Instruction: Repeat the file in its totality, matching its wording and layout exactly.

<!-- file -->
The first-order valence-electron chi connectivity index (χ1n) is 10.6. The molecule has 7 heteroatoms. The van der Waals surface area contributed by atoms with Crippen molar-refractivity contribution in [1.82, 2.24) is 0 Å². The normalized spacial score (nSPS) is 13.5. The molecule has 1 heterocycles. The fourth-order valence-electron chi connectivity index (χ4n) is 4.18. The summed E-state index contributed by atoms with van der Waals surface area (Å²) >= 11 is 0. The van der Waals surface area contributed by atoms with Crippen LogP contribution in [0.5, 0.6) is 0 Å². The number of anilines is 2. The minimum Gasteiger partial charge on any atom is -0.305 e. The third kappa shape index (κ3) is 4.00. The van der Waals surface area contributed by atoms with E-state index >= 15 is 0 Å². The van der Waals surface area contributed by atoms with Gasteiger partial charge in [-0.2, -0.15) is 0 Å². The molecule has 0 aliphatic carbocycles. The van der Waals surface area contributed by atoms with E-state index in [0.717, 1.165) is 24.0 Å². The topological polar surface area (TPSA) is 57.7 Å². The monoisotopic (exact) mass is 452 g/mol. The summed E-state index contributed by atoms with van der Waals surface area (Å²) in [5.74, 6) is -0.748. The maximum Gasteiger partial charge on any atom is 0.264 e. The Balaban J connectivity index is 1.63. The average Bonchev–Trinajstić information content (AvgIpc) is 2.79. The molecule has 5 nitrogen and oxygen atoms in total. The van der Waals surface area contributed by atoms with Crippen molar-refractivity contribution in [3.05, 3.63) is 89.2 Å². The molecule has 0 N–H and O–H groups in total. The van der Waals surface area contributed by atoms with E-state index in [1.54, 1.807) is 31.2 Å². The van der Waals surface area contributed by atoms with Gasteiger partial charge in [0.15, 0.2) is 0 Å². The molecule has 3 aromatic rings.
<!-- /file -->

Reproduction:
The first-order valence-electron chi connectivity index (χ1n) is 10.6. The molecule has 7 heteroatoms. The van der Waals surface area contributed by atoms with Crippen molar-refractivity contribution in [1.82, 2.24) is 0 Å². The normalized spacial score (nSPS) is 13.5. The molecule has 1 heterocycles. The fourth-order valence-electron chi connectivity index (χ4n) is 4.18. The summed E-state index contributed by atoms with van der Waals surface area (Å²) >= 11 is 0. The van der Waals surface area contributed by atoms with Crippen LogP contribution in [0.5, 0.6) is 0 Å². The number of anilines is 2. The minimum Gasteiger partial charge on any atom is -0.305 e. The third kappa shape index (κ3) is 4.00. The van der Waals surface area contributed by atoms with E-state index >= 15 is 0 Å². The van der Waals surface area contributed by atoms with Gasteiger partial charge in [-0.2, -0.15) is 0 Å². The molecule has 0 aliphatic carbocycles. The van der Waals surface area contributed by atoms with E-state index in [0.717, 1.165) is 24.0 Å². The topological polar surface area (TPSA) is 57.7 Å². The monoisotopic (exact) mass is 452 g/mol. The summed E-state index contributed by atoms with van der Waals surface area (Å²) in [5.74, 6) is -0.748. The maximum Gasteiger partial charge on any atom is 0.264 e. The Balaban J connectivity index is 1.63. The average Bonchev–Trinajstić information content (AvgIpc) is 2.79. The molecule has 5 nitrogen and oxygen atoms in total. The van der Waals surface area contributed by atoms with Crippen molar-refractivity contribution in [3.05, 3.63) is 89.2 Å². The molecule has 0 N–H and O–H groups in total. The van der Waals surface area contributed by atoms with E-state index in [1.54, 1.807) is 31.2 Å². The van der Waals surface area contributed by atoms with Gasteiger partial charge in [0.15, 0.2) is 0 Å². The molecule has 3 aromatic rings.